In Belfast, Maine, a new model for energy efficient living is taking shape, as a group of environmentally conscious individuals have started inhabiting an "Eco-Village" within the town.
The setup may seem like a scene from simpler times, as residents often gather on front porches for jam sessions and lawns are trimmed by human-powered push-mowers. However, things are not as they appear at the Belfast Co-Housing and Eco-Village Project, as this community is very much rooted in the 21st Century.
So far, nine top-of-the-line homes have been completed that employ the latest technologies in energy conservation on the land designated for the project. As a result, each house uses as much electricity as it takes to power a hair dryer.
Construction for the project began five years ago, and as residents have trickled in, they have been pleasantly surprised at the modern amenities these rustic-looking homes afford them.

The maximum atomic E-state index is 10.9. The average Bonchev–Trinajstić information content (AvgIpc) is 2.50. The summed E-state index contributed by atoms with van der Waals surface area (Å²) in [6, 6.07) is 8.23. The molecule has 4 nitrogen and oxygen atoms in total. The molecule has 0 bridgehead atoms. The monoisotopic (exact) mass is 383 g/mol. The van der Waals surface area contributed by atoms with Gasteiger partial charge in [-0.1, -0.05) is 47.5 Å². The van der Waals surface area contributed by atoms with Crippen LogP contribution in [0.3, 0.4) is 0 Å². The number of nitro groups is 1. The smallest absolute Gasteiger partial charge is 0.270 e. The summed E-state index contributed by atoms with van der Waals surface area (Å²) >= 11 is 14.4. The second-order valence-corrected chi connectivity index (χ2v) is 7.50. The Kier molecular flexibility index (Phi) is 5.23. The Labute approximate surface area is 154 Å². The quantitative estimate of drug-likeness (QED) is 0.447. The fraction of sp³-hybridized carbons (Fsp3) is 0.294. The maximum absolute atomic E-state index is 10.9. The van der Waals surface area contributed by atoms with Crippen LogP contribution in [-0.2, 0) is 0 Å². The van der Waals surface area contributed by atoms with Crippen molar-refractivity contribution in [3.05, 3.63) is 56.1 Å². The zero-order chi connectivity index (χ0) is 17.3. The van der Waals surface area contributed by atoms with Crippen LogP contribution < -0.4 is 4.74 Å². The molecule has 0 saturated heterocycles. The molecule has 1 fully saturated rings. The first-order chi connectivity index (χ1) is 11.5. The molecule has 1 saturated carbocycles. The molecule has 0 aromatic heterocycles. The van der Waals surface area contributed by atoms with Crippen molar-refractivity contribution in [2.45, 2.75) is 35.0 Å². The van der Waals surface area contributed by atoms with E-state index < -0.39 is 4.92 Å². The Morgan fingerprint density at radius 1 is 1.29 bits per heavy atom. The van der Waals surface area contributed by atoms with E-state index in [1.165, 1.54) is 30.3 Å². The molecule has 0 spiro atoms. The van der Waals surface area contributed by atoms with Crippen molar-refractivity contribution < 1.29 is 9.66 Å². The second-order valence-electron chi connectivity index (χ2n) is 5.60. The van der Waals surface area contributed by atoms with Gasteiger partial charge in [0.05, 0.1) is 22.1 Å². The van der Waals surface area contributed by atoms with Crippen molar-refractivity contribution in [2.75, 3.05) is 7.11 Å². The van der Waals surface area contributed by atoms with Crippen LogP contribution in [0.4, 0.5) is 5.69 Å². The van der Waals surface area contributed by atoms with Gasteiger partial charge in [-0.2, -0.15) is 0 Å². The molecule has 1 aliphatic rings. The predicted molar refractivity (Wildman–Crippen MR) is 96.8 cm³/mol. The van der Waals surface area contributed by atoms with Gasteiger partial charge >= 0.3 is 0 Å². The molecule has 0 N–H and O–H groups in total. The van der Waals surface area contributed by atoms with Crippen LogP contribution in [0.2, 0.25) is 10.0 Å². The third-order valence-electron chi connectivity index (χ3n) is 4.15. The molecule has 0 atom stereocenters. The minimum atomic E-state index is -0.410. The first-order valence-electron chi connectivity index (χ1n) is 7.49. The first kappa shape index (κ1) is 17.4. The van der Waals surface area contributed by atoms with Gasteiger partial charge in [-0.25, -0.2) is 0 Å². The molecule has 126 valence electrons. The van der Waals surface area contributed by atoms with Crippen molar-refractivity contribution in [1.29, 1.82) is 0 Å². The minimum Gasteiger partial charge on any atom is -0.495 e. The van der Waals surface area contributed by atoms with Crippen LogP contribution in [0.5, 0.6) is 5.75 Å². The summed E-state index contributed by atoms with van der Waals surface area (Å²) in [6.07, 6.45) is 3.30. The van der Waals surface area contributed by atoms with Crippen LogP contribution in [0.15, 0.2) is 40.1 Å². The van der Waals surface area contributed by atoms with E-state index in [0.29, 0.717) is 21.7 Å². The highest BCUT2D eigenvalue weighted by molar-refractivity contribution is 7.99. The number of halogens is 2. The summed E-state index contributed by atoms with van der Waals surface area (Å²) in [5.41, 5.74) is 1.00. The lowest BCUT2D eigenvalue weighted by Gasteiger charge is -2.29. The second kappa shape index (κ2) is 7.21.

The Maine Public Broadcasting Network (MPBN) visited the village on August 15 to gauge its success. The original goals of the founding members were to not only create environmentally friendly housing, but to also make the homes affordable for first time buyers.
"I think we started out to be affordable for Maine families, and I don't think we've been at all successful at that, and that feels very sad to me," Colleen O'Connell, a founding resident, told the source.
However, residents told MPBN they enjoy knowing that they aren't drawing power from the burdened electric grid. As well, these inhabitants take pride in the sense of community the village provides.
In order to improve efficiency, homeowners can take a less experimental approach than the one on display in Belfast by simply conducting an energy audit. This will allow a home inspector to show the property owners where they can reduce their energy consumption.